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During birth, a baby has a membranous gap between the bones of its skull. The bones have not yet joined together to ossify, or harden, like the rest of this part of the skeletal system. This gap is known as the fontanelle or a baby's "soft spot," and there are a few types of this anatomical feature. The biggest type is the anterior fontanelle, which is also known as the frontal fontanelle or bregmatic fontanelle.
The anterior fontanelle is described as a gap with the shape of a diamond or lozenge that measures around 1.6 inches (4 cm) by 1 inch (2.5 cm). It is placed between three types of connective tissue joints: the sagittal suture, coronal suture and frontal suture. The anterior fontanelle is sometimes called the bregmatic fontanelle because it contains the bregma, which is the point in the skull where the sagittal suture perpendicularly intersects the coronal suture.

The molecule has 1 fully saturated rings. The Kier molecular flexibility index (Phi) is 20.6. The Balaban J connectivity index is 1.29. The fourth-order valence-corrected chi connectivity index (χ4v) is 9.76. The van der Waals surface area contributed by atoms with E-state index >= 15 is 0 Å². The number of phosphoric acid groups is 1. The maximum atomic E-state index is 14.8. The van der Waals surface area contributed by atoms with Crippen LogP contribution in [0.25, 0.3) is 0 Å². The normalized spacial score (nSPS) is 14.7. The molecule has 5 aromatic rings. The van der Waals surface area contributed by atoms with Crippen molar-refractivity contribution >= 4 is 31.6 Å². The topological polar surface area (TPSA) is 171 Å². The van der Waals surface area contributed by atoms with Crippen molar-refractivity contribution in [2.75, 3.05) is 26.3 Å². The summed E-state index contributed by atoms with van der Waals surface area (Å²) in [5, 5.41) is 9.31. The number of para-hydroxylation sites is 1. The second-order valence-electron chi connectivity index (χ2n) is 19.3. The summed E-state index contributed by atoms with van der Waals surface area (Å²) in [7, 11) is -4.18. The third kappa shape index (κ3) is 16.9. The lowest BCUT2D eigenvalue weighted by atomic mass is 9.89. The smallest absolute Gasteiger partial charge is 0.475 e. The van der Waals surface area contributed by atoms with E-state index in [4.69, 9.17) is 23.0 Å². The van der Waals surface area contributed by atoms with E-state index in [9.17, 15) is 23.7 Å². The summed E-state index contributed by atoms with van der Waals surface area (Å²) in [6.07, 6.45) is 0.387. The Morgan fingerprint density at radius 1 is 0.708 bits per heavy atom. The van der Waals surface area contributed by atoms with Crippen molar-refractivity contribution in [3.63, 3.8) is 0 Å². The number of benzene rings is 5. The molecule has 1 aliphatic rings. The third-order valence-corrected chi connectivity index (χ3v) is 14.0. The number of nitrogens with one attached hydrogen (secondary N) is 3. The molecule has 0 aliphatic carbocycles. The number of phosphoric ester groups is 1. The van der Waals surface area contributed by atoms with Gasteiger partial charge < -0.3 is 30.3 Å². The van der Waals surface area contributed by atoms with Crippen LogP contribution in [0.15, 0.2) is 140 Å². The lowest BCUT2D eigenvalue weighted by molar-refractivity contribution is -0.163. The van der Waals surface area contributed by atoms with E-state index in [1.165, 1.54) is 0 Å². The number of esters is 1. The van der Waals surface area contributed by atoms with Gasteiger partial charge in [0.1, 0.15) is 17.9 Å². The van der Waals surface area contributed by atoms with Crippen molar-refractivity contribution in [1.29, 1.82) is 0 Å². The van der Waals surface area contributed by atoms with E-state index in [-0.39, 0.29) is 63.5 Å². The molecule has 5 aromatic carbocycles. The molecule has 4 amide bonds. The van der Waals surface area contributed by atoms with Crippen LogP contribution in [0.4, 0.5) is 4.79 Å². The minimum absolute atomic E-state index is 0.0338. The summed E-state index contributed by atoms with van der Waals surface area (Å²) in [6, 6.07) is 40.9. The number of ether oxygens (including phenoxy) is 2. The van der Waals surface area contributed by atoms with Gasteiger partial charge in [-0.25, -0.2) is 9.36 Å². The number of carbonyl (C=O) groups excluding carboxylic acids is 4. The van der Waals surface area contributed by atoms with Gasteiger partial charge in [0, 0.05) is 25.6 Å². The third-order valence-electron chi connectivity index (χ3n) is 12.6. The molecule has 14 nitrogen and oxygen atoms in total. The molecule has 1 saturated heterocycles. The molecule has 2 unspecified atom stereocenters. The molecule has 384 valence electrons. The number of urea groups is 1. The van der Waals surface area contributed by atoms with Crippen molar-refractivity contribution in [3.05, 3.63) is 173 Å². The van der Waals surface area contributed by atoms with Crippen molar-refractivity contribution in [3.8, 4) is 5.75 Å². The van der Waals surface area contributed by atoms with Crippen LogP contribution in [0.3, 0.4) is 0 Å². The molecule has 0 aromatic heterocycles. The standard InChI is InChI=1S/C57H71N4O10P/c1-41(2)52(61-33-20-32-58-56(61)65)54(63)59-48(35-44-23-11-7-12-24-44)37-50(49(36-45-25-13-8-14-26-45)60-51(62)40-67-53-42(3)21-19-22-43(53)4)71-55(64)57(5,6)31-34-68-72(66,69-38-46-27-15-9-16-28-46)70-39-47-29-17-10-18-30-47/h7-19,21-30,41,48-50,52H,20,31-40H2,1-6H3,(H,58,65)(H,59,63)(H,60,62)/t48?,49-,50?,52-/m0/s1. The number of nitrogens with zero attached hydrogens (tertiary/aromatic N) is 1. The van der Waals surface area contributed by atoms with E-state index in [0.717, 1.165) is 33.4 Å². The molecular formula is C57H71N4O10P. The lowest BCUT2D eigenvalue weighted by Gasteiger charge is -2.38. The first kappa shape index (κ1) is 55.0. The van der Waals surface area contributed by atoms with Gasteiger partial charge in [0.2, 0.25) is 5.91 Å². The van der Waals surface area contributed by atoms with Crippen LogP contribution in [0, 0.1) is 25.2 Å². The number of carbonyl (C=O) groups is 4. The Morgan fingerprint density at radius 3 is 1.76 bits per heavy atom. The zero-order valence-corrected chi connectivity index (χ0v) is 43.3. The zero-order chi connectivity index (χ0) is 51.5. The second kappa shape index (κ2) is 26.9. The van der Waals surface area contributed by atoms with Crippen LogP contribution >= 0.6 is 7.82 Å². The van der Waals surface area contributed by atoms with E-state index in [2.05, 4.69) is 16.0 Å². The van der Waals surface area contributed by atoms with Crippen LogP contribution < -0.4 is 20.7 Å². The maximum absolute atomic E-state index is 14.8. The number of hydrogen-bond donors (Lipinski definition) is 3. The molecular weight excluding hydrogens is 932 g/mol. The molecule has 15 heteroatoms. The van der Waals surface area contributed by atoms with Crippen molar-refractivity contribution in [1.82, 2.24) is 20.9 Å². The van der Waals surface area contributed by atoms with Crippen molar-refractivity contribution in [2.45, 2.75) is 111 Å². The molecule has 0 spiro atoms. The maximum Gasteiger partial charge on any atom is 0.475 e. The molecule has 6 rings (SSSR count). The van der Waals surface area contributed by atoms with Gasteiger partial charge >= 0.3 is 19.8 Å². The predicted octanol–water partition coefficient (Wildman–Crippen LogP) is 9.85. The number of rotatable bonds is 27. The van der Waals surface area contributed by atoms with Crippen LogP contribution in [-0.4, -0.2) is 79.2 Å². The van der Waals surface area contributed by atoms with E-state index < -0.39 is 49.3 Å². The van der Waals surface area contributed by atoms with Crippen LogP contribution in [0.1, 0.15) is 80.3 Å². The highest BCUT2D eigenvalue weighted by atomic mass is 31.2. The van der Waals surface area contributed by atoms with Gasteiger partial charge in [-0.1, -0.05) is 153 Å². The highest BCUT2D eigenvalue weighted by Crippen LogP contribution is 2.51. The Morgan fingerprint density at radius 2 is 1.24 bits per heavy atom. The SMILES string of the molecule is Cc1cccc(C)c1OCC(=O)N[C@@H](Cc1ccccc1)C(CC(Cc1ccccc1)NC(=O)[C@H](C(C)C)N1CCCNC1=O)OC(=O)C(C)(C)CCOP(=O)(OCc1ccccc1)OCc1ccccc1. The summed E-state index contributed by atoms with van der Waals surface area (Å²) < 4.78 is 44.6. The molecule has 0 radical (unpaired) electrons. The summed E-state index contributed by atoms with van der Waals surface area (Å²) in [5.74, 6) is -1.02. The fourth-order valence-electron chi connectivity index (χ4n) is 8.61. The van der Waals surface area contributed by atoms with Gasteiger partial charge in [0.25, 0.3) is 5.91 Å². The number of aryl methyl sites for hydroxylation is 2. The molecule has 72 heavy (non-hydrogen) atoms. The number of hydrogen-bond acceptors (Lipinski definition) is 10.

The sagittal suture functions as the joint between the parietal bones, which are the pair of bones that form the sides and roof of the skull. By contrast, the coronal suture is the connective tissue joint responsible for setting the parietal bones apart from the cockleshell-shaped frontal bone, which comprises the forehead. The third connective tissue joint that forms the junction where the anterior fontanelle is located, the frontal suture, is named for its role of forming a temporary dividing line at the frontal bone. Thus, the anterior fontanelle encompasses areas of the frontal and parietal bones.
Fontanelles, in general, exist so that the skull can bend to make it easier for the baby to pass through the birth canal. Even after birth, they remain to allow the young brain to expand. The anterior fontanelle is so named because it appears at the front of the skull. Other types of fontanelles include the posterior fontanelle, which is found at the back of the cranium—specifically, where the two parietal bones meet with the skull's bottom rear part, known as the occipital bone. Another type of fontanelle, the lateral fontanelle, forms at the sides of the skull.
The posterior and lateral fontanelles disappear within six months of birth. The anterior fontanelle, however, does not close until the conclusion of a person's second year of life. Moreover, it does not begin to ossify until the person approaches the age of 30. The hardening process concludes by the age of 50.
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